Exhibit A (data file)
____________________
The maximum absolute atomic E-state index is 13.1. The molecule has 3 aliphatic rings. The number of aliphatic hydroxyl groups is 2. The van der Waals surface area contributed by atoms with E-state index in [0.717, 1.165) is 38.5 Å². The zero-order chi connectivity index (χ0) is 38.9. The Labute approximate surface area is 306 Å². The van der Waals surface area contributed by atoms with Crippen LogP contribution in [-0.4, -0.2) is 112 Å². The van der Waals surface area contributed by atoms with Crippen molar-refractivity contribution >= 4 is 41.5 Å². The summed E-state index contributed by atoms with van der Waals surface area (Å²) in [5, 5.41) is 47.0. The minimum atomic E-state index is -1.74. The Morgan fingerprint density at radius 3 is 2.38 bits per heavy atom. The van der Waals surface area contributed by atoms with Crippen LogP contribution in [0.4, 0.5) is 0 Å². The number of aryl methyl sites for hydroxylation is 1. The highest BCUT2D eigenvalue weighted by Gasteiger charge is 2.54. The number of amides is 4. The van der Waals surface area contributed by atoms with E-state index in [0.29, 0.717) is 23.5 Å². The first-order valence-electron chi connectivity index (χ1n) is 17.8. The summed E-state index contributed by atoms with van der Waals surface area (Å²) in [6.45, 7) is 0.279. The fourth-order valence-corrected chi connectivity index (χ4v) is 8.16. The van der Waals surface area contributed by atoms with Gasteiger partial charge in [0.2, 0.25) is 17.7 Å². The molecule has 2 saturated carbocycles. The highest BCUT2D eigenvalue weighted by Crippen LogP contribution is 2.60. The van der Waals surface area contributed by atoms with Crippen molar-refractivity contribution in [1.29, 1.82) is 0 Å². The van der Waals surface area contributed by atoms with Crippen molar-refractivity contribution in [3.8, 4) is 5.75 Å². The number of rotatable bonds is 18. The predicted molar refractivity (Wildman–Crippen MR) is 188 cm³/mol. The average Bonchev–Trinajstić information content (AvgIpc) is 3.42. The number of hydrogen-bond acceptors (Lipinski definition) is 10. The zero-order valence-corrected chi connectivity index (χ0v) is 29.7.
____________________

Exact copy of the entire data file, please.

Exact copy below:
The maximum absolute atomic E-state index is 13.1. The molecule has 3 aliphatic rings. The number of aliphatic hydroxyl groups is 2. The van der Waals surface area contributed by atoms with E-state index in [0.717, 1.165) is 38.5 Å². The zero-order chi connectivity index (χ0) is 38.9. The Labute approximate surface area is 306 Å². The van der Waals surface area contributed by atoms with Crippen LogP contribution in [-0.4, -0.2) is 112 Å². The van der Waals surface area contributed by atoms with Crippen molar-refractivity contribution >= 4 is 41.5 Å². The summed E-state index contributed by atoms with van der Waals surface area (Å²) in [5, 5.41) is 47.0. The minimum atomic E-state index is -1.74. The Morgan fingerprint density at radius 3 is 2.38 bits per heavy atom. The van der Waals surface area contributed by atoms with Crippen LogP contribution in [0.4, 0.5) is 0 Å². The number of aryl methyl sites for hydroxylation is 1. The highest BCUT2D eigenvalue weighted by Gasteiger charge is 2.54. The number of amides is 4. The van der Waals surface area contributed by atoms with E-state index in [0.29, 0.717) is 23.5 Å². The first-order valence-electron chi connectivity index (χ1n) is 17.8. The summed E-state index contributed by atoms with van der Waals surface area (Å²) in [6.45, 7) is 0.279. The fourth-order valence-corrected chi connectivity index (χ4v) is 8.16. The van der Waals surface area contributed by atoms with Gasteiger partial charge in [0.2, 0.25) is 17.7 Å². The molecule has 2 saturated carbocycles. The highest BCUT2D eigenvalue weighted by Crippen LogP contribution is 2.60. The van der Waals surface area contributed by atoms with Crippen molar-refractivity contribution in [1.29, 1.82) is 0 Å². The van der Waals surface area contributed by atoms with Crippen molar-refractivity contribution in [3.8, 4) is 5.75 Å². The number of rotatable bonds is 18. The predicted molar refractivity (Wildman–Crippen MR) is 188 cm³/mol. The average Bonchev–Trinajstić information content (AvgIpc) is 3.42. The number of hydrogen-bond acceptors (Lipinski definition) is 10. The zero-order valence-corrected chi connectivity index (χ0v) is 29.7.